“The real challenge was finding adventures that really resonated with what the heart of our show is meant to be. And that’s adventure. So we had to look in different places for adventures which still had some amazing high-octane fun and elements. But we also included some adventures that are just kind of nice things that we didn’t know about. Like, on the Burin Peninsula, there’s all this pirate folklore and if you lived there in the 1700s, it was a dangerous place to live because pirates were regularly coming in and pillaging and they had no problem plundering. So the residents there had their escape routes and there’s cannons in these high points where people would be manning the cannons and manning lookouts and looking for pirate boats. I didn’t know about that. And it’s what our show is about along with showing some of the bigger, amazing adventures,” added Kent.
Love couldn’t agree more.
“This season gave us a chance to take some things around Newfoundland and Labrador that we think are really interesting and showcase them to the rest of the world. It’s beautiful here. It’s amazing here. From a working horse ranch to doing dangerous stuff on the side of an ice wall with professionals, it’s all about sharing the best we’ve got right here at home,” said Love proudly.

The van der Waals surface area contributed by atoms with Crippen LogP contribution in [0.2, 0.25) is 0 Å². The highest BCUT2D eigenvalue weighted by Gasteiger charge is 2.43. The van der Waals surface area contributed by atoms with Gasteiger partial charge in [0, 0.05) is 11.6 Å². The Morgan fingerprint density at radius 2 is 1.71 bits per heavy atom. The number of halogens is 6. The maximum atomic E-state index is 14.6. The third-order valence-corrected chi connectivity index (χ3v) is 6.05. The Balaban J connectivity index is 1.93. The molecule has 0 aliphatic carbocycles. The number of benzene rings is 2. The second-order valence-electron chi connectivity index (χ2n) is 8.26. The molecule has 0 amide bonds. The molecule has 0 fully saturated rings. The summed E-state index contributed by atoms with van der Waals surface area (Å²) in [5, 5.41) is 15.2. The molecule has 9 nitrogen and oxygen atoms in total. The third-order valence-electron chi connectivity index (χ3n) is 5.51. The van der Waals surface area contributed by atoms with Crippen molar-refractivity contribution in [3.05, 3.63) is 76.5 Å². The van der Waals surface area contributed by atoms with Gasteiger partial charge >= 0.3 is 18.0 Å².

There was danger. “I had a really great view of it all through my monitor. And one time, (Love) was on this ice wall and he’s swinging wildly, just wildly, with this pickaxe, trying to get it into the ice. And I said to myself, ‘if he hits that rope, there’s going to be a problem,’” Kent shared with a relieved chuckle.
High in Newfoundland
These two spontaneous spirits went above and beyond to show the best this province has to offer.
“There’s an unbelievable episode from the west coast where we went to the highest point in Newfoundland. The guys were telling us about how you got to be careful because the weather can move in out there. It was a beautiful, sunny day when we started. And I kept saying, ‘what can we do to ratchet up the danger to tell more about this danger and how the weather can come in’ and then suddenly it went from this perfectly beautiful blue sky to something else, and suddenly, we thought we’d have to stay the night,” said Love.
Brown has the same story to share.